I’m replacing my vintage Mac Pros with a 5950x build and leaving OSX behind (sadly). I’ve installed the Windows 10 that I purchased the day I bought the PC parts… but… I dunno. On another thread @stillyslalom suggested I think about Windows Subsystem for Linux - and I like the idea, but wondered if there is some other path I should consider before making a commitment. Thanks for any thoughts.
I regularly use Julia on Mac, Windows, WSL and Linux. It works great on all 4.
Thanks for your response. I have every faith in Julia. If you were pick a single OS to use, and your primary use was Julia, which would you pick?
I enjoy using linux and macOS since they aren’t windows.
WSL has good interoperability with Windows 10, so you don’t really need to make a commitment - you can access your Windows filesystem from WSL and vice versa, and a VSCode session running on Windows 10 can connect to a Julia session running in WSL. Since you already have Windows installed, I’d recommend at least giving WSL a try.
I would say that Linux has a much better performance than Windows, at least git and the file system. Also the terminal program, bash etc. works better on Linux. So WSL on Windows is the second best solution.
Make sure you choose WSL2: Refer to Status of Pkg speed improvements outside US in v1.5 - #6 by PetrKryslUCSD for background on the performance of the package manager with various Windows and WSL configurations.
The only true answer is linux (I use System76’s Pop!_OS)
There are a few existing threads that might be helpful.
WSL is great, but it isn’t entirely a replacement quite yet. Performance can be slow, especially for filesystem stuff (eg the package manager), especially when you use a non-wsl partition folder.
So I suggest just sticking with whatever OS you are most comfortable with. Julia works great on all, and the binary system for packages is state of the art. I think the OS only becomes an issue in rare situations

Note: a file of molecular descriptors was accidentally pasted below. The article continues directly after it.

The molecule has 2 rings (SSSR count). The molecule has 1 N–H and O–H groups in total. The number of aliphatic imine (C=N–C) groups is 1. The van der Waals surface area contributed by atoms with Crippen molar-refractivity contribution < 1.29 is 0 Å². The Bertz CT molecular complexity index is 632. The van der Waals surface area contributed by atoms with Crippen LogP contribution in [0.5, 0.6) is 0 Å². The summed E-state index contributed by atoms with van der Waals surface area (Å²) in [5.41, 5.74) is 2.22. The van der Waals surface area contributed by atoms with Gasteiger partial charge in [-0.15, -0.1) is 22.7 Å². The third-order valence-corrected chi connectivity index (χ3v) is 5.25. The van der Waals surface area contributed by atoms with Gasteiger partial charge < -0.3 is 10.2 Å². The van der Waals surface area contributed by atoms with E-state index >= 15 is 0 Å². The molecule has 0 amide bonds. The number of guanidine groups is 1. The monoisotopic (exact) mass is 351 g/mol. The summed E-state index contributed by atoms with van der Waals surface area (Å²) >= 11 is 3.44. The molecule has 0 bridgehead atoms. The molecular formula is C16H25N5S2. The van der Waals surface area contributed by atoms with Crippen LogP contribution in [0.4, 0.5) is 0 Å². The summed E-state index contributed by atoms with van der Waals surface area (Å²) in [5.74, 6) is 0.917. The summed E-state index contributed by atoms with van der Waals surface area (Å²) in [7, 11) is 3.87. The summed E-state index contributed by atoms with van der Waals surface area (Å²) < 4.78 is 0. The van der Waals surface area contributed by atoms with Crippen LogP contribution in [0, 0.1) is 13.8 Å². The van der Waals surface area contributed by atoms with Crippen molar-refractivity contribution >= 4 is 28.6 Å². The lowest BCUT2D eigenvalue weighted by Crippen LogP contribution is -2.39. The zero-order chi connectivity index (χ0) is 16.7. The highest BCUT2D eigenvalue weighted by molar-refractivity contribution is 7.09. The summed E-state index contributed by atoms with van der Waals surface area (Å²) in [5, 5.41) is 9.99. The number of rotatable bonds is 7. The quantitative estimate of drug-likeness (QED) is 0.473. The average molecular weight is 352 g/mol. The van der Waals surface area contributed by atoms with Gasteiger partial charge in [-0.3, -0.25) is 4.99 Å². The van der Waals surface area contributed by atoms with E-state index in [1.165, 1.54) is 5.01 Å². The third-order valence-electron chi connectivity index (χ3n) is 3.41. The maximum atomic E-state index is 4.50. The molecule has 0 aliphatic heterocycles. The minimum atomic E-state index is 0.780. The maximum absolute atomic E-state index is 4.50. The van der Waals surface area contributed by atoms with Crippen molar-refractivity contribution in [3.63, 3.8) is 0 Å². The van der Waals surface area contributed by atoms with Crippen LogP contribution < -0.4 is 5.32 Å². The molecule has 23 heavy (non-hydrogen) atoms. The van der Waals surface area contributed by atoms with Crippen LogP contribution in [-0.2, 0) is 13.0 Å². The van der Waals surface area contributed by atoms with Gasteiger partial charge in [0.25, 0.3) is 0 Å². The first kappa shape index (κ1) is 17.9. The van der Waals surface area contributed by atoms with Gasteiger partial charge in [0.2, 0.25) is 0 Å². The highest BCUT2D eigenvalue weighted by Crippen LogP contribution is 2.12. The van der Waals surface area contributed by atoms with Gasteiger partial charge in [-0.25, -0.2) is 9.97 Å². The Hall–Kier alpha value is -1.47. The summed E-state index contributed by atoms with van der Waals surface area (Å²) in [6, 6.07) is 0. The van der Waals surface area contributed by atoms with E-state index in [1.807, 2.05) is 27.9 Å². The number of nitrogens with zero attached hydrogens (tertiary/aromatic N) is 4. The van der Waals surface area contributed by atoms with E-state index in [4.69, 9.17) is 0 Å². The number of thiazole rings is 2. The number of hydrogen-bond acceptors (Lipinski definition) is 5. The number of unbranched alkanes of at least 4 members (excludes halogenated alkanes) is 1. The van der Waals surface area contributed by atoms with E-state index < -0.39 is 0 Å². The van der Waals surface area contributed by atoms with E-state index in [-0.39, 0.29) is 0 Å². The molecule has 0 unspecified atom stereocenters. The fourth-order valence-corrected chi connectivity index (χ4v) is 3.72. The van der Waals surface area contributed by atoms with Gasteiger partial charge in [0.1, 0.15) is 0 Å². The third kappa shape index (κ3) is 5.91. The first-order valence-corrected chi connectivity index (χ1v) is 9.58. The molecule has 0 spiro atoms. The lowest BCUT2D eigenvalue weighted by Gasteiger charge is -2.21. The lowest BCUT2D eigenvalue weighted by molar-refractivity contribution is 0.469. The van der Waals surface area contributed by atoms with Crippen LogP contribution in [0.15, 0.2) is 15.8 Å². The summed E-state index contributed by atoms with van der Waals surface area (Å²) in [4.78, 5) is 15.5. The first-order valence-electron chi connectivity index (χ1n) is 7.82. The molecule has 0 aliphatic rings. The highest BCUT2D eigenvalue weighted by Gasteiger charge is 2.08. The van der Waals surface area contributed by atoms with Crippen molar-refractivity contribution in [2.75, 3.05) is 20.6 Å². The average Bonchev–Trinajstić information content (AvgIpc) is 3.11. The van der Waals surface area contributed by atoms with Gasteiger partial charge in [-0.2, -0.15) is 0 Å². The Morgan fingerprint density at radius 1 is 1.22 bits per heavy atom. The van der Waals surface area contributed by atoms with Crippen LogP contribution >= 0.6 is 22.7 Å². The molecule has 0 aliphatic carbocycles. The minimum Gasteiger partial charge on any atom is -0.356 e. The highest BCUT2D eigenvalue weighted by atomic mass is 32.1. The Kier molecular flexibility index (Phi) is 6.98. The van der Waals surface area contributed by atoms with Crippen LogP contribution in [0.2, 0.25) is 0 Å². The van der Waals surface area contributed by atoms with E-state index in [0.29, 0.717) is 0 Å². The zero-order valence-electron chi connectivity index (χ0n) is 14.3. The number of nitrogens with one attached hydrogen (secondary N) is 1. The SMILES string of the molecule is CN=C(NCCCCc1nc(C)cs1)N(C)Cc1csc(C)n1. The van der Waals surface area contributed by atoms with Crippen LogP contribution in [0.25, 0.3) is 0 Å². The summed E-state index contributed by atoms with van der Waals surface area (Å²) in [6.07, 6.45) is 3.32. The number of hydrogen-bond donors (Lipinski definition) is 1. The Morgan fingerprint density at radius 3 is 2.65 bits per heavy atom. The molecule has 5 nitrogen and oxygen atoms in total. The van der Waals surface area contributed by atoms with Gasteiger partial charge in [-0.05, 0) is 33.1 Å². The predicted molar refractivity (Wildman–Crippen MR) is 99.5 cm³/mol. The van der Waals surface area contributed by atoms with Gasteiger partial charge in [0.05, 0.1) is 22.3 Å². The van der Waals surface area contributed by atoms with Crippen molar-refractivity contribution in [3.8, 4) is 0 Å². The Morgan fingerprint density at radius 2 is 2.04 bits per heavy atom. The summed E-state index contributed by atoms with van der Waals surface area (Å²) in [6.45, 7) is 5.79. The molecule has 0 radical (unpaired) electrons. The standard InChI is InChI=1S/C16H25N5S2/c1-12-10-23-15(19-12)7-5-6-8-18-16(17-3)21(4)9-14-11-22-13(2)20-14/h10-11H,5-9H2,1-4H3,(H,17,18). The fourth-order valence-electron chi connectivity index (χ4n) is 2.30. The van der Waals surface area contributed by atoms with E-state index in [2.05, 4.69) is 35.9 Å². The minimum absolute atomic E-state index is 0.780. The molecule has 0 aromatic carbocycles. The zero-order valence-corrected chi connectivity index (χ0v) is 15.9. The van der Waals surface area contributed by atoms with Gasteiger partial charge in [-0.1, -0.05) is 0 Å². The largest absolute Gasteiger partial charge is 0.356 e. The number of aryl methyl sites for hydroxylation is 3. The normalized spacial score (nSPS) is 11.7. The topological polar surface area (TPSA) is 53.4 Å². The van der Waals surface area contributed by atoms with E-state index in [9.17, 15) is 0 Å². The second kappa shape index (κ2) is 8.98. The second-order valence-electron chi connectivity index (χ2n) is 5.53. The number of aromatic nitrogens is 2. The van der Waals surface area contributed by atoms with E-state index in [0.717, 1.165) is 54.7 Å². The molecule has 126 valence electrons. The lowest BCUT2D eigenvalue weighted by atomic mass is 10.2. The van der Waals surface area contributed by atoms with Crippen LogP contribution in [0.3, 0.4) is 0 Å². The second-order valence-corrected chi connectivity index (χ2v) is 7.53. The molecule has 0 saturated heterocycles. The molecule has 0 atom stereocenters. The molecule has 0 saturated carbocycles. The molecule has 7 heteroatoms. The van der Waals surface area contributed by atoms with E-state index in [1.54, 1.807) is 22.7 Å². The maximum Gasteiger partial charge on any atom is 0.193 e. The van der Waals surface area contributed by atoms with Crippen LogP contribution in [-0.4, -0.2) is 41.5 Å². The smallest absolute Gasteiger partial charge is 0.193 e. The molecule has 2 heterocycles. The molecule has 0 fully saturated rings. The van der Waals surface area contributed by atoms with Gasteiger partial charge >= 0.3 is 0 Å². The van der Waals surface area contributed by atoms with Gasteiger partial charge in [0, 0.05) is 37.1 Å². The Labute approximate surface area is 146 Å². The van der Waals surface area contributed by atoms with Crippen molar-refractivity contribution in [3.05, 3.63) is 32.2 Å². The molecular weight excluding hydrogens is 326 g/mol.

I was really happy with Linux but my decision to change to Windows was the need for Microsoft Office. Certain things are faster on Linux (especially the Pkg manager) but what it came down to for me was the other things I need to do on my computer
I too use Office and would like to use a particular Excel add-in that allows it to have arbitrary precision (it does not work on the OSX version of Excel).
Thanks for the links … very helpful. One raised an issue I’d been unaware of – dissatisfaction because of “rendering and hardware limitations of WSL”. Interesting.
WSL sometimes also uses way too much ram https://github.com/microsoft/WSL/issues/4166
And yes, it’s still not fixed after 2 years
If one application you use dictates your OS, go for it, (I guess you could try wine but it’s not perfect either)
IMO, the worst is having to switch os
I am using Office 365 if I need MSOffice on Linux… And there is a native Teams version for Linux. Not good enough for you?
If Teams has (or if the Linux version of Excel) has an arbitrary precision add-in, I’m good!
I agree. I’ve been happy enough with OSX, but I can’t afford a new Mac Pro, so I’ve moved to my own build and new OS.
xlPrecision is fully compatible with Excel 2019 including Excel 365 (32-bit)
and Windows 10 as well as earlier versions of Excel and Windows
So it should work on Linux…
Interesting. I’ve always let this dissuade me: “Although xlPrecision currently works only with Microsoft Excel for Windows, versions for Lotus 123 and Corel Quattro Pro – and for Macintosh – are possible too, so let me know if you’re interested.”
Well, office 365 runs in a web browser, and web browsers on Windows and Linux are nowadays very much the same… The time of Internet Explorer is over…
The best experience for me is JuliaWin + Windows 10.
I think currently the scheduler for the Ryzen 5950x on Windows is better optimized (It probably got even better with 21H1 but Linux might got better as well). Anyhow, performance wise Windows 10 is as good as any other system for the Ryzen 5950x.
I am arguing for Windows being decent option. Being best is more subjective than objective.
The test on Phoronix are done using the native compiler. But nothing stops you from using LLVM and even GCC on Windows to get even better performance than shown in the link.